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Lecture# Shells I: Mechanics of Slender Structures

Description

This lecture covers the linear and membrane theories of pressure vessels, differential geometry of surfaces, and the covariant and contravariant base vectors. It also introduces the first and second fundamental forms and the 3D metric tensor. The slides discuss the reduction of dimensionality from 3D to 2D, point identification, shell buckling, and knockdown factors. The lecture delves into the need for nonlinear theory, critical buckling pressure, and eigenvalue problems. It also explores the perturbation method, aperture motion, and the eigenvalue problem. The instructor explains the differential geometry of surfaces, parametrization, coordinate lines, and the Euclidean space. The lecture concludes with the representation of vectors on covariant and contravariant bases and the encoding of information about the surface metric and curvature.

Official source

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In course

Instructor

ME-411: Mechanics of slender structures

Analysis of the mechanical response and deformation of slender structural elements.

Related concepts (241)

In geometry, curvilinear coordinates are a coordinate system for Euclidean space in which the coordinate lines may be curved. These coordinates may be derived from a set of Cartesian coordinates by using a transformation that is locally invertible (a one-to-one map) at each point. This means that one can convert a point given in a Cartesian coordinate system to its curvilinear coordinates and back. The name curvilinear coordinates, coined by the French mathematician Lamé, derives from the fact that the coordinate surfaces of the curvilinear systems are curved.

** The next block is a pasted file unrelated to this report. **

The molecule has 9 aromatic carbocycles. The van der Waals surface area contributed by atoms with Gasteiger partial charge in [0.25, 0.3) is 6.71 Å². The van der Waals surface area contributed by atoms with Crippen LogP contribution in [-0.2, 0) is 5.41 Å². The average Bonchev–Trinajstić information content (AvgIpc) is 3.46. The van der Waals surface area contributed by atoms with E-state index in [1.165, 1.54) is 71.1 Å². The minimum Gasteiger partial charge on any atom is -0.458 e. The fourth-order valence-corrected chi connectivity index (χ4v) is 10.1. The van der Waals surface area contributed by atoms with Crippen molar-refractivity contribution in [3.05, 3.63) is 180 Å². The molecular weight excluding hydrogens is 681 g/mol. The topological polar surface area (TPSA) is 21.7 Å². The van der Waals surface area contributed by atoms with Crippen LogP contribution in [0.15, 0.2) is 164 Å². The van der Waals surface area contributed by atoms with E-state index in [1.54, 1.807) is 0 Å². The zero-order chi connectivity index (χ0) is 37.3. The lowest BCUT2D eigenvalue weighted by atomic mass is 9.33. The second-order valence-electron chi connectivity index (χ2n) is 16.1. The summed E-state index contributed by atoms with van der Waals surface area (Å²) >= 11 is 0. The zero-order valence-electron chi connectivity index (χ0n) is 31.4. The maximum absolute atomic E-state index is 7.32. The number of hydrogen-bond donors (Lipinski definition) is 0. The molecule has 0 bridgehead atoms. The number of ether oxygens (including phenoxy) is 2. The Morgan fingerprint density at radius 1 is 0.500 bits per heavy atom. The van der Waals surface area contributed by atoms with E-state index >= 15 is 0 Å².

In mathematics and physics, a vector space (also called a linear space) is a set whose elements, often called vectors, may be added together and multiplied ("scaled") by numbers called scalars. Scalars are often real numbers, but can be complex numbers or, more generally, elements of any field. The operations of vector addition and scalar multiplication must satisfy certain requirements, called vector axioms. The terms real vector space and complex vector space are often used to specify the nature of the scalars: real coordinate space or complex coordinate space.

In physics, especially in multilinear algebra and tensor analysis, covariance and contravariance describe how the quantitative description of certain geometric or physical entities changes with a change of basis. In modern mathematical notation, the role is sometimes swapped. A simple illustrative case is that of a vector. For a vector, once a set of basis vectors has been defined, then the components of that vector will always vary opposite to that of the basis vectors. A vector is therefore a contravariant tensor.

In geometry, a coordinate system is a system that uses one or more numbers, or coordinates, to uniquely determine the position of the points or other geometric elements on a manifold such as Euclidean space. The order of the coordinates is significant, and they are sometimes identified by their position in an ordered tuple and sometimes by a letter, as in "the x-coordinate". The coordinates are taken to be real numbers in elementary mathematics, but may be complex numbers or elements of a more abstract system such as a commutative ring.

In the mathematical field of differential geometry, the Riemann curvature tensor or Riemann–Christoffel tensor (after Bernhard Riemann and Elwin Bruno Christoffel) is the most common way used to express the curvature of Riemannian manifolds. It assigns a tensor to each point of a Riemannian manifold (i.e., it is a tensor field). It is a local invariant of Riemannian metrics which measures the failure of the second covariant derivatives to commute. A Riemannian manifold has zero curvature if and only if it is flat, i.

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